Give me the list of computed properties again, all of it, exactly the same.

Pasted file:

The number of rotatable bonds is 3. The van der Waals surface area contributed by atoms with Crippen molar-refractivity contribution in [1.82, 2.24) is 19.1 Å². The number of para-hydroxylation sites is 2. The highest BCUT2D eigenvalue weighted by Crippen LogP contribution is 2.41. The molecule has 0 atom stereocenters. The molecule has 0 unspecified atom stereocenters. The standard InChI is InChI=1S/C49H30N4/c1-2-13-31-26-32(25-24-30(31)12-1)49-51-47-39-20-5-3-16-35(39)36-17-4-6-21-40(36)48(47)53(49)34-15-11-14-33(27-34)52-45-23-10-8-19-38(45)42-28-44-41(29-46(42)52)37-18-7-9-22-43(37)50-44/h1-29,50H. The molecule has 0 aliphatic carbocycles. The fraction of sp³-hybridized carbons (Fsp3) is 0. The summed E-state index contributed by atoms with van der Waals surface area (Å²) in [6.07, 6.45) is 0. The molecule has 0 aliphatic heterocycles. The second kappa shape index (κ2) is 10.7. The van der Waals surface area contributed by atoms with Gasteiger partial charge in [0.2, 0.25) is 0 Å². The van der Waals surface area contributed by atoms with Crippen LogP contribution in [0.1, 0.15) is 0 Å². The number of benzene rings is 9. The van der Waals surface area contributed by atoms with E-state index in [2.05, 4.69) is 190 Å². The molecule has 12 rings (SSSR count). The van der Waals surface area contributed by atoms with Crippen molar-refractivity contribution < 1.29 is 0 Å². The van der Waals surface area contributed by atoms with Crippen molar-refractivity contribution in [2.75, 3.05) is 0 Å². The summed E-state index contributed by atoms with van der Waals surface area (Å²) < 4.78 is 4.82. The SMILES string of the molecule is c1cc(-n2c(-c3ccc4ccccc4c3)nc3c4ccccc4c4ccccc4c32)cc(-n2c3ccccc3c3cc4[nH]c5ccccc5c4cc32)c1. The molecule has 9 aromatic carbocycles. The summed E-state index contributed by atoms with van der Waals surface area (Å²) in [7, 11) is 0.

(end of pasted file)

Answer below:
The number of rotatable bonds is 3. The van der Waals surface area contributed by atoms with Crippen molar-refractivity contribution in [1.82, 2.24) is 19.1 Å². The number of para-hydroxylation sites is 2. The highest BCUT2D eigenvalue weighted by Crippen LogP contribution is 2.41. The molecule has 0 atom stereocenters. The molecule has 0 unspecified atom stereocenters. The standard InChI is InChI=1S/C49H30N4/c1-2-13-31-26-32(25-24-30(31)12-1)49-51-47-39-20-5-3-16-35(39)36-17-4-6-21-40(36)48(47)53(49)34-15-11-14-33(27-34)52-45-23-10-8-19-38(45)42-28-44-41(29-46(42)52)37-18-7-9-22-43(37)50-44/h1-29,50H. The molecule has 0 aliphatic carbocycles. The fraction of sp³-hybridized carbons (Fsp3) is 0. The summed E-state index contributed by atoms with van der Waals surface area (Å²) in [6.07, 6.45) is 0. The molecule has 0 aliphatic heterocycles. The second kappa shape index (κ2) is 10.7. The van der Waals surface area contributed by atoms with Gasteiger partial charge in [0.2, 0.25) is 0 Å². The van der Waals surface area contributed by atoms with Crippen LogP contribution in [0.1, 0.15) is 0 Å². The number of benzene rings is 9. The van der Waals surface area contributed by atoms with E-state index in [2.05, 4.69) is 190 Å². The molecule has 12 rings (SSSR count). The van der Waals surface area contributed by atoms with Crippen molar-refractivity contribution < 1.29 is 0 Å². The van der Waals surface area contributed by atoms with Crippen molar-refractivity contribution in [2.75, 3.05) is 0 Å². The summed E-state index contributed by atoms with van der Waals surface area (Å²) < 4.78 is 4.82. The SMILES string of the molecule is c1cc(-n2c(-c3ccc4ccccc4c3)nc3c4ccccc4c4ccccc4c32)cc(-n2c3ccccc3c3cc4[nH]c5ccccc5c4cc32)c1. The molecule has 9 aromatic carbocycles. The summed E-state index contributed by atoms with van der Waals surface area (Å²) in [7, 11) is 0.